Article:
Despite flu vaccine campaigns and an abundance of vaccines available, in late September, USA Today reported that many Americans hadn't been vaccinated:
Vaccination coverage fell sharply with increasing age, peaking at a high of 75 percent of babies ages 6 to 23 months but falling to 39 percent of adults and 34 percent of teens ages 13 to 17. Forty-seven percent of pregnant women were vaccinated against the flu last year, according to the CDC. That's about the same as last year, but far below the CDC's goal of vaccinating 80 percent of pregnant women.
Flu shot rates in the Black community are low as well.
African-Americans aged 65 and older were 30 percent less likely to have received a flu shot in the past 12 months than their white counterparts, according to the Office of Minority Health. Forty percent of Black adults over 18 received a flu shot compared to 52.7 percent of their white counterparts. African-American youth are also less likely to be vaccinated.
So why is not getting a flu shot such a big deal?
The flu is not just a more serious version of a cold. Influenza is a contagious respiratory illness caused by viruses that can lead to serious health issues and sometimes even death. It's estimated that between five and 20 percent of the U.S. population contracts influenza, and more than 200,000 people are hospitalized from complications of it. The CDC states that it's unknown how many people die from flu complications each year. But they do say that between the 1976-1977 and the 2006-2007 flu seasons, it ranges from a low of about 3,000 to a high of about 49,000 people.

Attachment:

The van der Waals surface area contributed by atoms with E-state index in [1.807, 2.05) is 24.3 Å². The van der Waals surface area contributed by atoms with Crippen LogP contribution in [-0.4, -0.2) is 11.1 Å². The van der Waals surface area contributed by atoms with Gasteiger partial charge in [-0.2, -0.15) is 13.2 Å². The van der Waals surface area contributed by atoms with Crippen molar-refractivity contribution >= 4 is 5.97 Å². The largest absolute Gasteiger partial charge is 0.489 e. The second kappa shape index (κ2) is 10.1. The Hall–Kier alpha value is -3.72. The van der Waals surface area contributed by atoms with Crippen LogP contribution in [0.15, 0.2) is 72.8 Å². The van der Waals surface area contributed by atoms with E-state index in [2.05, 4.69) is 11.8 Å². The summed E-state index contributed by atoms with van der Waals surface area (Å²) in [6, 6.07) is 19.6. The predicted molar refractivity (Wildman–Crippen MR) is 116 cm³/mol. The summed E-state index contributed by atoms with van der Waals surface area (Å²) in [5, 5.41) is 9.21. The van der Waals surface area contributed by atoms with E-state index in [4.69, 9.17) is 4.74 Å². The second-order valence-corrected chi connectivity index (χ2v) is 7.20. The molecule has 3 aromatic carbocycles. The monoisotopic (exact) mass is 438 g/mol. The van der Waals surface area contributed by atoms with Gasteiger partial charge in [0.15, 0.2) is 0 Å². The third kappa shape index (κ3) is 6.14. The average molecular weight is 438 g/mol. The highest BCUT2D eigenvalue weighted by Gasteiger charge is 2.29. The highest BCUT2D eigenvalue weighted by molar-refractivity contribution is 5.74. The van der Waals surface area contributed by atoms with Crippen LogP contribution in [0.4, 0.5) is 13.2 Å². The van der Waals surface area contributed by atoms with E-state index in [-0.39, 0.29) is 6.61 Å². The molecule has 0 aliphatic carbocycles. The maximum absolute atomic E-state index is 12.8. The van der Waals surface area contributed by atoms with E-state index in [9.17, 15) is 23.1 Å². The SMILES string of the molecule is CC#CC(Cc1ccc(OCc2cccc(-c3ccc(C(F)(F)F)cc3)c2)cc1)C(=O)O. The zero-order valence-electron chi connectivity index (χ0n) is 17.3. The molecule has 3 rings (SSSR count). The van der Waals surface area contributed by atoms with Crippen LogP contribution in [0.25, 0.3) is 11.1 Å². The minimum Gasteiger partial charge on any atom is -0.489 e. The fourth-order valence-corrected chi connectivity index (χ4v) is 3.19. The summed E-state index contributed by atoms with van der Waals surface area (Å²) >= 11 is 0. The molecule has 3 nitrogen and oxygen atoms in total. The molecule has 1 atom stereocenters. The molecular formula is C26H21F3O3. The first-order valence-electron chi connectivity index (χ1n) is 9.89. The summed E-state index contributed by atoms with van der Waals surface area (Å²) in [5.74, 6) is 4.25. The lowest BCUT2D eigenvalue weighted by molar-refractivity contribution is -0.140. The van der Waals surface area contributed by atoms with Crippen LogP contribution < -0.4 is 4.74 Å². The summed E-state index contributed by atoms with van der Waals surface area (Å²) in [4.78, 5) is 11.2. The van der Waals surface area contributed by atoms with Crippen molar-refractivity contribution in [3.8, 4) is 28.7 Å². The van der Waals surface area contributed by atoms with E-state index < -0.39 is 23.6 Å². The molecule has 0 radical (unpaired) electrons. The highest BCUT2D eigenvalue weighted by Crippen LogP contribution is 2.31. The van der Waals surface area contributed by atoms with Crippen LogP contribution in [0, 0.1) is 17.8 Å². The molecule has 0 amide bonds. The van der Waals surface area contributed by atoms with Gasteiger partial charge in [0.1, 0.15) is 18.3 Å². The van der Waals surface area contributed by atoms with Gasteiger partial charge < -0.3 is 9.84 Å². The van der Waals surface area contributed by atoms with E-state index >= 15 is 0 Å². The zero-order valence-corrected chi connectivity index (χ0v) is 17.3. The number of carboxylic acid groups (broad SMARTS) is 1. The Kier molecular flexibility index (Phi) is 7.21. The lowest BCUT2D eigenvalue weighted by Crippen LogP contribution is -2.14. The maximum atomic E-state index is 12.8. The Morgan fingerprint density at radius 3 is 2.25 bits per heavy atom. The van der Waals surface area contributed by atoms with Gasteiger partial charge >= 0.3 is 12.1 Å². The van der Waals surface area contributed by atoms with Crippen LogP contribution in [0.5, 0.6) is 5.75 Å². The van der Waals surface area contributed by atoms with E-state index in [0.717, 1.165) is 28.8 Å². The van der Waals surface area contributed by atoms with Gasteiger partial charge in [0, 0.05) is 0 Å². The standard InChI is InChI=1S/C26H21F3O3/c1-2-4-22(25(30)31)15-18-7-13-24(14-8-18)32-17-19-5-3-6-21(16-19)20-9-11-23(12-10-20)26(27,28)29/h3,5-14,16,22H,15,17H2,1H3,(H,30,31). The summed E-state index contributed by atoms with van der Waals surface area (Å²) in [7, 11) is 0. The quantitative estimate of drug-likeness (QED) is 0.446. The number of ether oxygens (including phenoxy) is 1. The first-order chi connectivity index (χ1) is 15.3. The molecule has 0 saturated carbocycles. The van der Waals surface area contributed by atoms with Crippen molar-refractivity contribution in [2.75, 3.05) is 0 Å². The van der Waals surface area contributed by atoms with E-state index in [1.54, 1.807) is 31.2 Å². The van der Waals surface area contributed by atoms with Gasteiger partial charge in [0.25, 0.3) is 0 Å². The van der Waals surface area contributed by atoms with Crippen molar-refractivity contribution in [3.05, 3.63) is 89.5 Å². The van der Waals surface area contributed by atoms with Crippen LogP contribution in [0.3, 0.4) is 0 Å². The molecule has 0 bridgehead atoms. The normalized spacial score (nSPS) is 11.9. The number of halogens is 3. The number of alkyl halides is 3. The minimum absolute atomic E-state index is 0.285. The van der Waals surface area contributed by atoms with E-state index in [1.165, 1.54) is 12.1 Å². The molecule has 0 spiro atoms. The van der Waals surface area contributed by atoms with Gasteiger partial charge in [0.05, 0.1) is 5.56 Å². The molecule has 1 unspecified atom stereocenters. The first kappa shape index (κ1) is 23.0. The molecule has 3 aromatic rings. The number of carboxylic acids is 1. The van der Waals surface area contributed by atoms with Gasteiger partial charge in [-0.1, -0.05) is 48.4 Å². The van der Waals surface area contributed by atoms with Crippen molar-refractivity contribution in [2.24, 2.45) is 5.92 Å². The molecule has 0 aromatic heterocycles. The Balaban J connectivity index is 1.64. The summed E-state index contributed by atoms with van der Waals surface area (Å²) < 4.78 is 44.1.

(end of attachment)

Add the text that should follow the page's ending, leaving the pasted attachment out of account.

And while that gap is large, the message is clear: The flu is not a game, especially for us.
According to the Centers for Disease Control and Prevention (CDC) in 2009, 35 percent of people hospitalized with the flu in 13 metropolitan areas were Black. Also, almost one-third of people hospitalized with complications from the flu had asthma.
Note that asthma-related hospitalization and deaths in general, not just from the flu, are approximately two to three times higher among African-Americans. There is also a serious link between diabetes and flu complications.
So with all that being said, who should get vaccinated?
Health experts recommend that people 65 years and older, people of any age with certain chronic medical conditions (such as asthma, diabetes or heart disease), pregnant women, young children and those with compromised immune systems (such as people living with HIV/AIDS) should receive a flu shot.
But also keep in mind that even people who are considered to be healthy can get the flu, too. If you live with someone who fits any of the descriptions above and are not vaccinated and get sick, you're putting others at risk as well.
Remember, getting vaccinated isn't just about protecting your health, it's also about the people around you.
Learn about how to receive affordable or free influenza vaccines here.
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